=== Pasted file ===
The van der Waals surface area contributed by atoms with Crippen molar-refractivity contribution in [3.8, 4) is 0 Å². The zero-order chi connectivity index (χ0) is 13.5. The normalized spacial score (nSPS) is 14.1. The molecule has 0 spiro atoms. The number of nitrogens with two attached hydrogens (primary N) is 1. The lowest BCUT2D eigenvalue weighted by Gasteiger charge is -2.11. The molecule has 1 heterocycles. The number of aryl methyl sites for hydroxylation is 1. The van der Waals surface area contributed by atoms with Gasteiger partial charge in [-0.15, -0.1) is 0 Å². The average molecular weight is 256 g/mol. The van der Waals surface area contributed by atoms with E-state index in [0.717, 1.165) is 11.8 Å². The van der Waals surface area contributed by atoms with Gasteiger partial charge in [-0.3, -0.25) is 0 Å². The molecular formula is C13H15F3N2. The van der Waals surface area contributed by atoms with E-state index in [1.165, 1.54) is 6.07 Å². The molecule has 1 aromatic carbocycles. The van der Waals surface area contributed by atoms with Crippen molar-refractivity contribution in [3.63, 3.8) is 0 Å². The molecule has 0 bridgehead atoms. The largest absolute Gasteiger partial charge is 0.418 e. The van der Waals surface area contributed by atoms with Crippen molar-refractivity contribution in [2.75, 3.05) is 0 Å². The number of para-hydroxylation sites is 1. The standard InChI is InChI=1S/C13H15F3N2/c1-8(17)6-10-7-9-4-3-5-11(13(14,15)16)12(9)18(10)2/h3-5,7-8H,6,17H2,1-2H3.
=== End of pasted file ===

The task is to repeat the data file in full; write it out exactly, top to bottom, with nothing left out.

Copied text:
The van der Waals surface area contributed by atoms with Crippen molar-refractivity contribution in [3.8, 4) is 0 Å². The zero-order chi connectivity index (χ0) is 13.5. The normalized spacial score (nSPS) is 14.1. The molecule has 0 spiro atoms. The number of nitrogens with two attached hydrogens (primary N) is 1. The lowest BCUT2D eigenvalue weighted by Gasteiger charge is -2.11. The molecule has 1 heterocycles. The number of aryl methyl sites for hydroxylation is 1. The van der Waals surface area contributed by atoms with Gasteiger partial charge in [-0.15, -0.1) is 0 Å². The average molecular weight is 256 g/mol. The van der Waals surface area contributed by atoms with E-state index in [0.717, 1.165) is 11.8 Å². The van der Waals surface area contributed by atoms with Gasteiger partial charge in [-0.3, -0.25) is 0 Å². The molecular formula is C13H15F3N2. The van der Waals surface area contributed by atoms with E-state index in [1.165, 1.54) is 6.07 Å². The molecule has 1 aromatic carbocycles. The van der Waals surface area contributed by atoms with Crippen molar-refractivity contribution in [3.63, 3.8) is 0 Å². The molecule has 0 bridgehead atoms. The largest absolute Gasteiger partial charge is 0.418 e. The van der Waals surface area contributed by atoms with Crippen molar-refractivity contribution in [2.75, 3.05) is 0 Å². The number of para-hydroxylation sites is 1. The standard InChI is InChI=1S/C13H15F3N2/c1-8(17)6-10-7-9-4-3-5-11(13(14,15)16)12(9)18(10)2/h3-5,7-8H,6,17H2,1-2H3.